There are basically two narratives presented on the existing crisis in Venezuela as articulated by some columnists, representatives of local groups and letter writers in the press. The first is that the current situation was all planned by the US as part of a strategy to destabilise the Government of Chavez and now Maduro because it did not find favour in Washington. In pursuit of this strategy, the political Opposition inside the country was mobilised in collaboration with business elements, other groups, and the media to mount and publicise consistent protests against the Government. Juan Guaido, the current head of the National Assembly, who proclaimed himself as interim President is an unknown and was, in fact, groomed in Washington for this role. The US not only persuaded many European and Latin American countries to endorse him but also influenced the international media to report negatively on the unfolding situation in Venezuela.
The response of the Maduro Government in putting down protests and bringing charges against its leaders was intentionally publicised as repressive which brought forth sanctions by the US Government.
As a result, shortages of every kind were experienced including foreign currency, food, basic medical supplies, and other essential goods. The consequence was that living conditions for many Venezuelans became a desperate challenge resulting in a mass exodus to neighbouring countries.
According to this view, the development of the current crisis was all orchestrated by the US authorities in order to remove a legitimate Government that was committed to bringing fundamental socio-economic change for the benefit of the masses of the country. This change included state control of the commanding heights of the country, particularly the oil industry, restrictions on capital both foreign and local, curtailment of privileges of the elite and redistribution of incomes in favour of workers and the poor. Given the legitimate pursuit of these objectives by a sovereign nation, US intervention to bring about regime change was regarded not only as a violation of international law and convention but as morally unjustified.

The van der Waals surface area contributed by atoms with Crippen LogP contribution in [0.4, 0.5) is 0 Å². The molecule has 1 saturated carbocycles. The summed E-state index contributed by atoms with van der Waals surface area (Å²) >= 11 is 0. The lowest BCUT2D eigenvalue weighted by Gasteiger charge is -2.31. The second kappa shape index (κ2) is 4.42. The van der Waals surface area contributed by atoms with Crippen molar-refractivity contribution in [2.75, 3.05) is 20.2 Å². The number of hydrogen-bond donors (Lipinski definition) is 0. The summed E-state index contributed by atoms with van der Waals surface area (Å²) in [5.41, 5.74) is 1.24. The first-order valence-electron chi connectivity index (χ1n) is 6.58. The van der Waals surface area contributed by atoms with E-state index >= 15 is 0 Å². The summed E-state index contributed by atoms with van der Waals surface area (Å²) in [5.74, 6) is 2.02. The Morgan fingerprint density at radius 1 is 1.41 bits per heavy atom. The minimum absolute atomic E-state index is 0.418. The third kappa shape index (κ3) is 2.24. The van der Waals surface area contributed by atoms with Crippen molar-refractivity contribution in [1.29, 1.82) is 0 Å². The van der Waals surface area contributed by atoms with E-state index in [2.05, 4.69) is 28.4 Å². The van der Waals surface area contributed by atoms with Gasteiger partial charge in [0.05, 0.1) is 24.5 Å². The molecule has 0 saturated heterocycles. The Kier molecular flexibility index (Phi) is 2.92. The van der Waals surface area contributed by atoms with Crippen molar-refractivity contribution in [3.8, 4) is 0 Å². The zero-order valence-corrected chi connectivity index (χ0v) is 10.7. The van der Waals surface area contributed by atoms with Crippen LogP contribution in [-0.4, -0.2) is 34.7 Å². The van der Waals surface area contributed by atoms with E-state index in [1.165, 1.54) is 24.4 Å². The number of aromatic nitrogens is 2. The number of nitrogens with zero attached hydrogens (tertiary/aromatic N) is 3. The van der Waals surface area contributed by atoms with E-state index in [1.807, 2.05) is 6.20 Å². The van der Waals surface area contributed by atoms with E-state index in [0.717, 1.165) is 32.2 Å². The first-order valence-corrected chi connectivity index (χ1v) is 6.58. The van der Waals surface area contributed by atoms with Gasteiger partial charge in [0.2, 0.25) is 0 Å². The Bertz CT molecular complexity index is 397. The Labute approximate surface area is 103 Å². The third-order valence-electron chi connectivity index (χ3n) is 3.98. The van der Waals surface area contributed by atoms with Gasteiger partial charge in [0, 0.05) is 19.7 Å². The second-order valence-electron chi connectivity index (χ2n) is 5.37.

It was therefore obligatory on countries which supported the principle of non-intervention, non-interference, and respect for national sovereignty to resist such incursions by the US and support the embattled incumbent regime and the status quo in Venezuela. No doubt Prime Minister Rowley was influenced by such thinking when he “assured that he would hold Government’s position supporting Nicholas Maduro as President of Venezuela, saying his administration ‘feared none’”. (Newsday 27/1/19). It will be recalled that, although committed to democracy, the rule of law and the preservation of human rights, T&T Government’s, as well as Caricom’s position, was also one of ‘non-intervention’ and ‘non-interference’ when Forbes Burnham was engaged in his ruthless dictatorship in Guyana and the conduct of repeated fraudulent elections.
The other narrative contends that, by its own misguided policies and actions, the Maduro Government has been responsible for the disastrous collapse of the economy with dreadful consequences for its people. The restriction on foreign capital and the march towards State control of the economy resulted in not only the paucity of foreign investment, which was vital to the development of the country’s vast oil reserves, but also in significant capital flight. State control of the oil industry through PDVSA and other entities spawned huge inefficiencies and massive corruption which had a devastating impact on government revenues. The decline in oil production and the fall in oil prices further compounded the Government’s problems.
The populist mandate for redistribution in favour of the lower income groups was only a temporary palliative since it ignored a basic principle that wealth first has to be created before it can be redistributed. If, however, policies are pursued which are inimical to savings, investment, and productive activity but geared towards consumption and free-spending, then such redistribution could not be sustained. In order to maintain current levels of redistribution without any comparable increases in production, large budget deficits became the norm supported by huge increases in the money supply and consequent rampant inflation. The situation in which there were shortages and unavailability of almost every commodity in Venezuela was therefore internally generated by flawed policies. A humanitarian crisis of alarming proportions was created and was the genesis of the migration of over three million Venezuelans (one-tenth of the population) seeking refuge in neighbouring countries.
The political crisis was the other aspect of the enduring misfortune afflicting Venezuela. The legitimacy of the Presidency of Nicholas Maduro was contested since the Presidential Elections of May 2018 which were deemed neither free nor fair. The electoral process was rigged, Opposition leaders were jailed or otherwise excluded from contesting and the security forces were used to intimidate opponents of the regime. In order to hold on to power, Maduro had to resort to repressive measures and widespread human rights violations.